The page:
From Eco-Anxiety to Eco-Action

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Image by J Murray, Year 8 student, Newcastle

Inspired by Parabol Studio and images from NASA  

As part of the Biomes Exhibition the School of Psychology is running workshops to help adolescents cope with Eco-Anxiety. 


If you live in the local region, ask your school to get in touch with Dr Michelle Kelly if interested in participating -


What is Eco-Anxiety

Eco-anxiety is defined by the American Psychological Association as “a chronic fear of environmental doom”. Feelings of worry, nervousness and chronic stress can be triggered by a growing awareness of the ecological threats facing our planet.


Adolescents are more at risk of developing eco-anxiety, as they have less control than adults in the political and personal arenas. Not only do they view environmental challenges as outside their control, they are also frustrated by what they perceive as a lack of political commitment to environmental action and have grave concerns for their futures and the planet’s future.


How can we manage Eco-Anxiety

There are simple steps to help adolescents tackle Eco-anxiety. It’s all about using those anxious feelings to motivate us to take action and move from Eco-Anxiety to Eco-Action. We’ve set out five ideas here:


1. Acknowledge that your anxiety is reasonable and that many of your friends and family may also be feeling the same way, particularly in 2020! It is OK to have feelings of worry, sadness and fear


2.  Mindfulness exercises reduce stress and anxiety. These can be as simple as mindful colouring, such as the one found here, or simple mindfulness breathing which can be downloaded for free from Youtube or apps such as “The five count breath” from Smiling Mind (*sound on*).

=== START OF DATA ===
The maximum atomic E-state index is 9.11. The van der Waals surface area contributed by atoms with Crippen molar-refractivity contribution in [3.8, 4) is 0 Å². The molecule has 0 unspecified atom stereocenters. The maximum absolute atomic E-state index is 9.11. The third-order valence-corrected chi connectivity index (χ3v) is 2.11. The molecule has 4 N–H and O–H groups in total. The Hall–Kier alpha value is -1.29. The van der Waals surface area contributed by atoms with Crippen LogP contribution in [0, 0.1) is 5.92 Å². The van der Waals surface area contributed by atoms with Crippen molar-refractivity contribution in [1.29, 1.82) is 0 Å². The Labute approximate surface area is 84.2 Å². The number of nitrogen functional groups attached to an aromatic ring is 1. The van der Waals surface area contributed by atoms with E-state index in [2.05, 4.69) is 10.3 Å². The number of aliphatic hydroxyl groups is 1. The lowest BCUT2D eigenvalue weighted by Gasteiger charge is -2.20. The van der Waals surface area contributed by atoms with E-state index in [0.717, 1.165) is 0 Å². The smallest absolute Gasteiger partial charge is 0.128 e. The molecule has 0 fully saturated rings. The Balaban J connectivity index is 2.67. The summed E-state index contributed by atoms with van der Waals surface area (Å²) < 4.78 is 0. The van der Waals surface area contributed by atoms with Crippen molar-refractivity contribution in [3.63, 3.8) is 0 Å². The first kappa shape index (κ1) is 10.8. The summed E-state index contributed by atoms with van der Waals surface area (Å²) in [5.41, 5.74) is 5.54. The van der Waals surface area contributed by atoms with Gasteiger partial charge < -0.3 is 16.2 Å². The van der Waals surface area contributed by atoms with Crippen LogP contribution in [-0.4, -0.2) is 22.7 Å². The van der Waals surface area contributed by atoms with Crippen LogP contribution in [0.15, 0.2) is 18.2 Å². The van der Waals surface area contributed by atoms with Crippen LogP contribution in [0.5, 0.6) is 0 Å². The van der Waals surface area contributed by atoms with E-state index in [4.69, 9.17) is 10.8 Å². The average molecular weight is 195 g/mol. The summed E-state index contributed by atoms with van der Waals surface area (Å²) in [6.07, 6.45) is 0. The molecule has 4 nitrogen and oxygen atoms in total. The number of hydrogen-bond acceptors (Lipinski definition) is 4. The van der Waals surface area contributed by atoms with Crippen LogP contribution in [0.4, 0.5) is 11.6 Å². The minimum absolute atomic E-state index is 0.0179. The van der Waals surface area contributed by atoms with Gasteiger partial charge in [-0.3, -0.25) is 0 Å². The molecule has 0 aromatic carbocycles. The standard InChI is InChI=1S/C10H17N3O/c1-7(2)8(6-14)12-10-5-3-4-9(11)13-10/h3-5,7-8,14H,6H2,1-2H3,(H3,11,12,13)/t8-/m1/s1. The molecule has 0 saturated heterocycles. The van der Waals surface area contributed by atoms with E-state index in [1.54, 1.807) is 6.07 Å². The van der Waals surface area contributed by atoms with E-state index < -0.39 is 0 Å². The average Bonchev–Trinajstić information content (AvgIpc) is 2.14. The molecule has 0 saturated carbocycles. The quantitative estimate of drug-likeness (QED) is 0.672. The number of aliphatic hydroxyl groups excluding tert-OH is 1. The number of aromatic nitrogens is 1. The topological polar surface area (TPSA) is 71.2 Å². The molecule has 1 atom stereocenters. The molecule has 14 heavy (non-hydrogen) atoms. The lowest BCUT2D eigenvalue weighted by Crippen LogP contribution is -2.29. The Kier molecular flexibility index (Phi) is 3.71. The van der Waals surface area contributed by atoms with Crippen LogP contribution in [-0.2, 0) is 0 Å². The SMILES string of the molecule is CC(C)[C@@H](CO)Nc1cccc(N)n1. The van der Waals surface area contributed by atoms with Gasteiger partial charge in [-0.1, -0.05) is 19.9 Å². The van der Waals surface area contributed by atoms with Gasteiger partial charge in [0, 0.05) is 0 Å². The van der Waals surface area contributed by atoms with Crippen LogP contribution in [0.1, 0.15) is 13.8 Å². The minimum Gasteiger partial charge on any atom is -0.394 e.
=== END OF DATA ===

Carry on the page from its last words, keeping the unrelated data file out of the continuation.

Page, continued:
3. Spending time connecting to nature also helps to manage stress and anxiety. Take a bush walk or a swim at the beach. Volunteer with your local Landcare organisation to help with native bush management and regeneration. Get out in nature and get active!


4. Get in touch with your eco- values. What matters most to you about your environment?

Write down the first three things that come to mind. To help, here’s some ideas:


  • I value renewable energy

  • I value zero waste

  • I value organics farming

  • I value reduced greenhouse emissions

  • I value efficient energy use

  • I value sustainable water use

  • I value sustainable transport methods

  • I value local food production

  • I value self-sufficiency

  • I value biodiversity

  • I value native flora and fauna

  • I value reduced consumerism

  • I value biodegradable products

  • I value recycling


Then, from below, which actions would most closely align with your values?

5. Commit to taking Action in line with your values!

  • Individual action

    • Raise money for causes you believe in and are close to your heart. For example, the World Wildlife Fund are currently raising money to campaign for koala habitat protection after the devastating bushfire seasons of 2019/2020.

    • Commit to small changes at home. These are simple things that have an impact and increase our sense of being able to make a difference. You might want to take charge of the recycling, or you could aim to move your home towards zero waste. You could research energy contracts that use renewable energy. You could plant a vegie garden or do meat free Monday’s. There are lots of simple things that can be done at home – here’s a list of 50 ideas from Biofriendly Planet to get you started.

  • Group Action

Want to get involved in our science?

Our research students are running a real science project looking at environmental attitudes and behaviours. If you are 15 years or older and have a spare 30 minutes to do a survey and would like to check it out, plus enter the prize draw for participating, it would be greatly appreciated!